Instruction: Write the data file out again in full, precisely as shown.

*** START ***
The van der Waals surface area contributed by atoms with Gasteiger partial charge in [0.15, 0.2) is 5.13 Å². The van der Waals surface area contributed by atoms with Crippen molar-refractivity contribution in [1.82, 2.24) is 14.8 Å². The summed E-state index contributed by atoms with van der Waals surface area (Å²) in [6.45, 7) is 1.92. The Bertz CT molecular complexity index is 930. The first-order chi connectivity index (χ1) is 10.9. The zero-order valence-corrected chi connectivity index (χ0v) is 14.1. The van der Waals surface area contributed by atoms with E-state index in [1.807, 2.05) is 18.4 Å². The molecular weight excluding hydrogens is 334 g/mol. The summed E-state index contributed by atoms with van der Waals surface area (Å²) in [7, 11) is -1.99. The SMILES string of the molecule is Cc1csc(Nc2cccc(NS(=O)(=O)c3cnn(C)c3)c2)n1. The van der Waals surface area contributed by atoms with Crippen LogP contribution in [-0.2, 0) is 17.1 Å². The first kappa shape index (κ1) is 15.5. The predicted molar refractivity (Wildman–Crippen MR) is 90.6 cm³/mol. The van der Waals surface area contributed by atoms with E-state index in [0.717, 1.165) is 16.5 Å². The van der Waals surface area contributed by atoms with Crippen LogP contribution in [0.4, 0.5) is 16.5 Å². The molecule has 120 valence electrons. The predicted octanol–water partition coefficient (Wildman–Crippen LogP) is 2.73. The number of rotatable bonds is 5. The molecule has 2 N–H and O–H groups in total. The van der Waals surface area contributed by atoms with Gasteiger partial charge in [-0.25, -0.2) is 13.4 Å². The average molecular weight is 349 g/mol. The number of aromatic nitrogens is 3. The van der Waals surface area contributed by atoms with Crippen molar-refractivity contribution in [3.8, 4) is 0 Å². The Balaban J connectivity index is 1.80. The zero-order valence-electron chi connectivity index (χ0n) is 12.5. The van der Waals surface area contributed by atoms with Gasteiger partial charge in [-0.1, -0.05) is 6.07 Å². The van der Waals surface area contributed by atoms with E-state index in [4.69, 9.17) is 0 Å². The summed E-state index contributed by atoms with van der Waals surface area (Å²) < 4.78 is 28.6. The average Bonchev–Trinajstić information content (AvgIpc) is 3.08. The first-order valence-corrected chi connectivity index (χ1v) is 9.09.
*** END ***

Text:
The van der Waals surface area contributed by atoms with Gasteiger partial charge in [0.15, 0.2) is 5.13 Å². The van der Waals surface area contributed by atoms with Crippen molar-refractivity contribution in [1.82, 2.24) is 14.8 Å². The summed E-state index contributed by atoms with van der Waals surface area (Å²) in [6.45, 7) is 1.92. The Bertz CT molecular complexity index is 930. The first-order chi connectivity index (χ1) is 10.9. The zero-order valence-corrected chi connectivity index (χ0v) is 14.1. The van der Waals surface area contributed by atoms with E-state index in [1.807, 2.05) is 18.4 Å². The molecular weight excluding hydrogens is 334 g/mol. The summed E-state index contributed by atoms with van der Waals surface area (Å²) in [7, 11) is -1.99. The SMILES string of the molecule is Cc1csc(Nc2cccc(NS(=O)(=O)c3cnn(C)c3)c2)n1. The van der Waals surface area contributed by atoms with Crippen LogP contribution in [-0.2, 0) is 17.1 Å². The first kappa shape index (κ1) is 15.5. The predicted molar refractivity (Wildman–Crippen MR) is 90.6 cm³/mol. The van der Waals surface area contributed by atoms with E-state index in [0.717, 1.165) is 16.5 Å². The van der Waals surface area contributed by atoms with Crippen LogP contribution in [0.4, 0.5) is 16.5 Å². The molecule has 120 valence electrons. The predicted octanol–water partition coefficient (Wildman–Crippen LogP) is 2.73. The number of rotatable bonds is 5. The molecule has 2 N–H and O–H groups in total. The van der Waals surface area contributed by atoms with Gasteiger partial charge in [-0.25, -0.2) is 13.4 Å². The average molecular weight is 349 g/mol. The number of aromatic nitrogens is 3. The van der Waals surface area contributed by atoms with Crippen molar-refractivity contribution in [3.8, 4) is 0 Å². The Balaban J connectivity index is 1.80. The zero-order valence-electron chi connectivity index (χ0n) is 12.5. The van der Waals surface area contributed by atoms with Gasteiger partial charge in [-0.1, -0.05) is 6.07 Å². The van der Waals surface area contributed by atoms with E-state index in [4.69, 9.17) is 0 Å². The summed E-state index contributed by atoms with van der Waals surface area (Å²) < 4.78 is 28.6. The average Bonchev–Trinajstić information content (AvgIpc) is 3.08. The first-order valence-corrected chi connectivity index (χ1v) is 9.09.